The year 2019 overall has been mixed, when we do review it in a short summary.
There was great tension towards the year end, as we waited to see would a council budget would be passed.As often happens the issue went to the wire and saw some members of the Mayor Pact opposing it finding it difficult to pass.
The Irish Water bills certainly made life difficult for the council but with a commercial rates increase part of the package it was a hard pill to swallow.Retail trade in the city is tough, parking is expensive at times, depending where you go that it does put off some shoppers who may feel going online from home might suit, this is happening with the youth already.
The plan for the North Quays is going ahead. What will be the rates position? Will there be some element of rates incentive there and if so this could aggrieve rate payers on this side of the river? Who now must pay more after last week?
We understand when the merger took place of both councils, rates were not supposed to rise but now this has occurred.We also saw from the council finances that some commercial rate payers find it hard to pay and there are big some big arrears building up, as some traders find it hard to pay.This will be a challenge in the years ahead.This coming year there will be elections and more housing will be a key priority. Councils must be allowed more money to borrow to build housing but It must be sustainable and like with ratepayers some council tenants are not paying the full sum and have arrears. It will be difficult to justify. More council if current tenants not all paying and future tenants might do the same.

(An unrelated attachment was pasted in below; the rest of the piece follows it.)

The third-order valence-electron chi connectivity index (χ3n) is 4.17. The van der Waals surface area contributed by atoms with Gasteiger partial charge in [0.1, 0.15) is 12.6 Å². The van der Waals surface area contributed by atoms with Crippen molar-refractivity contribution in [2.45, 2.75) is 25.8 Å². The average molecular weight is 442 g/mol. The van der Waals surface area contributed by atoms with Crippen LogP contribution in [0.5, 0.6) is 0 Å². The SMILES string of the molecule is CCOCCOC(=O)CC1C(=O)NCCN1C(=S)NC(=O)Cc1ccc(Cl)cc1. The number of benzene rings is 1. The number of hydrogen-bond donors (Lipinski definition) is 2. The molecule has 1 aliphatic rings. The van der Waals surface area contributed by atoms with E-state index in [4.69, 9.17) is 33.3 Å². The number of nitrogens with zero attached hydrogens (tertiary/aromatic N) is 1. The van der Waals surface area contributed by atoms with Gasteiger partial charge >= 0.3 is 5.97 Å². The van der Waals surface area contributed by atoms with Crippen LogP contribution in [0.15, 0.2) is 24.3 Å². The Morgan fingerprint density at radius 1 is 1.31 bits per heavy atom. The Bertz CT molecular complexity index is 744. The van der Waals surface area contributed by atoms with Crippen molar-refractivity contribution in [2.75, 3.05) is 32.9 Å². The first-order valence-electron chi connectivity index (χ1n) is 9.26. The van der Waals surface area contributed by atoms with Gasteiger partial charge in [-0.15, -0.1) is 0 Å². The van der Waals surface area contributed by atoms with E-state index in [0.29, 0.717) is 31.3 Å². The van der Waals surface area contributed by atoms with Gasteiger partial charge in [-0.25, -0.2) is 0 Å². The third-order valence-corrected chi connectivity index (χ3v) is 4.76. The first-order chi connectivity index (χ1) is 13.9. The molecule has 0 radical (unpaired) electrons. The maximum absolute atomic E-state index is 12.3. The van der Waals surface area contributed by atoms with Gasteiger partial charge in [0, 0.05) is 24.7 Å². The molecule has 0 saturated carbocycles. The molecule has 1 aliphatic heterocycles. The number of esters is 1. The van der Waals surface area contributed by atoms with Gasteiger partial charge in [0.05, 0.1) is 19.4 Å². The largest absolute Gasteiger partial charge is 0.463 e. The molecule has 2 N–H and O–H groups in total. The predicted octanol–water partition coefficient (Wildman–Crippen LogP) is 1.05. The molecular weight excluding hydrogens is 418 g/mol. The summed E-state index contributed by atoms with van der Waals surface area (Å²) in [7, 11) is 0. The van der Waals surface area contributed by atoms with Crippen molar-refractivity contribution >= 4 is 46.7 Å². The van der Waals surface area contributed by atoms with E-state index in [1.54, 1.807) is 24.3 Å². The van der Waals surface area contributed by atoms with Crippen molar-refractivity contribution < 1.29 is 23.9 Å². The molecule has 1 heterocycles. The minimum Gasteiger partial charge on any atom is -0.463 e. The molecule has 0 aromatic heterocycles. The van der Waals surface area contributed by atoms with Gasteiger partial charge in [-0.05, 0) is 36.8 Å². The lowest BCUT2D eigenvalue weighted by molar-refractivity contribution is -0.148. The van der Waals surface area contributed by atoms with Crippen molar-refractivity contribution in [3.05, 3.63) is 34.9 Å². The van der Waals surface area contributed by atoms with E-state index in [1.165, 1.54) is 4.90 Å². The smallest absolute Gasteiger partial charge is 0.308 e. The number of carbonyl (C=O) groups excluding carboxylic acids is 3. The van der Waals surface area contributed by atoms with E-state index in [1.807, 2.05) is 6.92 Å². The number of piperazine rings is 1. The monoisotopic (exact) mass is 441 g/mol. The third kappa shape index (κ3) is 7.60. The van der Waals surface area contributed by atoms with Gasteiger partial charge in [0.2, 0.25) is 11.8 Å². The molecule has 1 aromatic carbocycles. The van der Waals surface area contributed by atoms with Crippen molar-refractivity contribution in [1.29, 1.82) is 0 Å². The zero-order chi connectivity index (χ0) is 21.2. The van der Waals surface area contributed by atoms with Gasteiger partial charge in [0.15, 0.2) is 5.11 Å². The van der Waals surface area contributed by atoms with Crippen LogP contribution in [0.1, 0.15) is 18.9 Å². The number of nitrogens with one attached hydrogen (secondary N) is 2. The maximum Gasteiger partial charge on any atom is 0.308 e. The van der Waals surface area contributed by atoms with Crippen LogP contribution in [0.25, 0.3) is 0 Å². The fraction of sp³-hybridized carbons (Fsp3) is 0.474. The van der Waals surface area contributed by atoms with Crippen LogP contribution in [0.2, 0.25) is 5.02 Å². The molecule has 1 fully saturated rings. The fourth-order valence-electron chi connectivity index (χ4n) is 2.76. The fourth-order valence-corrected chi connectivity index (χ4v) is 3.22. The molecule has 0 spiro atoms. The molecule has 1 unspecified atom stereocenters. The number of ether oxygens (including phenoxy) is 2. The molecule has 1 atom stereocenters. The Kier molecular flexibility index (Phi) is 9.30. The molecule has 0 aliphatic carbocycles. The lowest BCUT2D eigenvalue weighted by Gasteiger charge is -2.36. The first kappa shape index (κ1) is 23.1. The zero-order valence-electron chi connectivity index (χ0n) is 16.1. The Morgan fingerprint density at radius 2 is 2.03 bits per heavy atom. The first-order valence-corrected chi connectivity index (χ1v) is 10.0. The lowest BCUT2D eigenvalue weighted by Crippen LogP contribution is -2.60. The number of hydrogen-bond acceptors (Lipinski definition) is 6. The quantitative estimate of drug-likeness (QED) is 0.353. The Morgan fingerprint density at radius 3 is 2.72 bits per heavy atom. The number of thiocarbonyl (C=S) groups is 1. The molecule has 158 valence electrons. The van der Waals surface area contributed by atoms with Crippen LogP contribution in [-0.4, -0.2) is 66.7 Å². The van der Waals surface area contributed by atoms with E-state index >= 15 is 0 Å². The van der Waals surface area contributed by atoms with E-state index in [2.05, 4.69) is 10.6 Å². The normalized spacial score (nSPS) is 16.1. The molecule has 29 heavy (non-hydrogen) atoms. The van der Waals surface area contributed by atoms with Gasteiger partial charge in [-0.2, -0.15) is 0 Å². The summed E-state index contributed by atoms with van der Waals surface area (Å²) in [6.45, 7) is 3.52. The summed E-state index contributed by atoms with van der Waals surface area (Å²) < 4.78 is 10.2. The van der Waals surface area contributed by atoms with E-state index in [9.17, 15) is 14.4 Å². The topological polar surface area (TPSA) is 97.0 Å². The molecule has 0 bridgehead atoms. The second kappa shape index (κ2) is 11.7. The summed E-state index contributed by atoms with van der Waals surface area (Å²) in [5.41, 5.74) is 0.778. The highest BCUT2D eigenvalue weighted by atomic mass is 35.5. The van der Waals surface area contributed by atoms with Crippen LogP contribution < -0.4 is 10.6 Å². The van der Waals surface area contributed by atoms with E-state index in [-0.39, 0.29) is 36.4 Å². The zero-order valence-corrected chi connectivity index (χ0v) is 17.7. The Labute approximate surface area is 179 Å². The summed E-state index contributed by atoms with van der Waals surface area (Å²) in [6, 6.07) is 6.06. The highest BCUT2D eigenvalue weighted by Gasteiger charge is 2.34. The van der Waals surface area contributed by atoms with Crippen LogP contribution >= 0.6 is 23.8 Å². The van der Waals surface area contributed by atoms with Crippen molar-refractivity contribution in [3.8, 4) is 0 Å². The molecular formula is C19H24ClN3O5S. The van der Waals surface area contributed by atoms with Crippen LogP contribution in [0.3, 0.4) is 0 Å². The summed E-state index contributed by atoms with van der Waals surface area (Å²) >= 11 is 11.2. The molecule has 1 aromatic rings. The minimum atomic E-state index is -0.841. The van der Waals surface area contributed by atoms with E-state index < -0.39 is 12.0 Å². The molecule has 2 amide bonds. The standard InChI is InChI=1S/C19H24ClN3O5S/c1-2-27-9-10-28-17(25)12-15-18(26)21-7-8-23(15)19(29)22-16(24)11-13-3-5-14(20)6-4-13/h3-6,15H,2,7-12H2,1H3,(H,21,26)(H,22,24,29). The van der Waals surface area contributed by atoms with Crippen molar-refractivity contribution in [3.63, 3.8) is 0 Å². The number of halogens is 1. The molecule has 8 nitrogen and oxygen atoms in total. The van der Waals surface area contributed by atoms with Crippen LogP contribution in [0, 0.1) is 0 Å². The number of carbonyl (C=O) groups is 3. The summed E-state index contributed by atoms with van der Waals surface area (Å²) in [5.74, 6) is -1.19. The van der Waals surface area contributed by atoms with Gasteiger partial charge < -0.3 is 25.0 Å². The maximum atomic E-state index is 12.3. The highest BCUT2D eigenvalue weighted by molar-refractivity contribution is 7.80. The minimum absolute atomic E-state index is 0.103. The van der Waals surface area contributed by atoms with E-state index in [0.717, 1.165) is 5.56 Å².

The Housing Minister seems under huge pressure. Will a change of Government in the spring improve the picture? Planning is slow so no easy solution to fast track housing or get more temporary housing.Across the Irish Sea, the Conservatives have gained a majority in Westminster, Brexit will go ahead early in new year. Judging by this week , more brinkmanship is likely by PM Johnson trying to find a fantasy deal and not pay any money to Europe, in a mind set of having one’s cake and eating it.
Populism and nationalism is on the rise in the UK. Old industrial towns feel left out and falling behind. Waterford here has fallen behind but we do have new industries and tourism also.
Will Ireland follow UK populism in a coming elections? There is some anti immigrant feeling building but no major anti feeling building up against outsiders in this region.
The highest priority for this region will be the new university and a start made to it in 2020.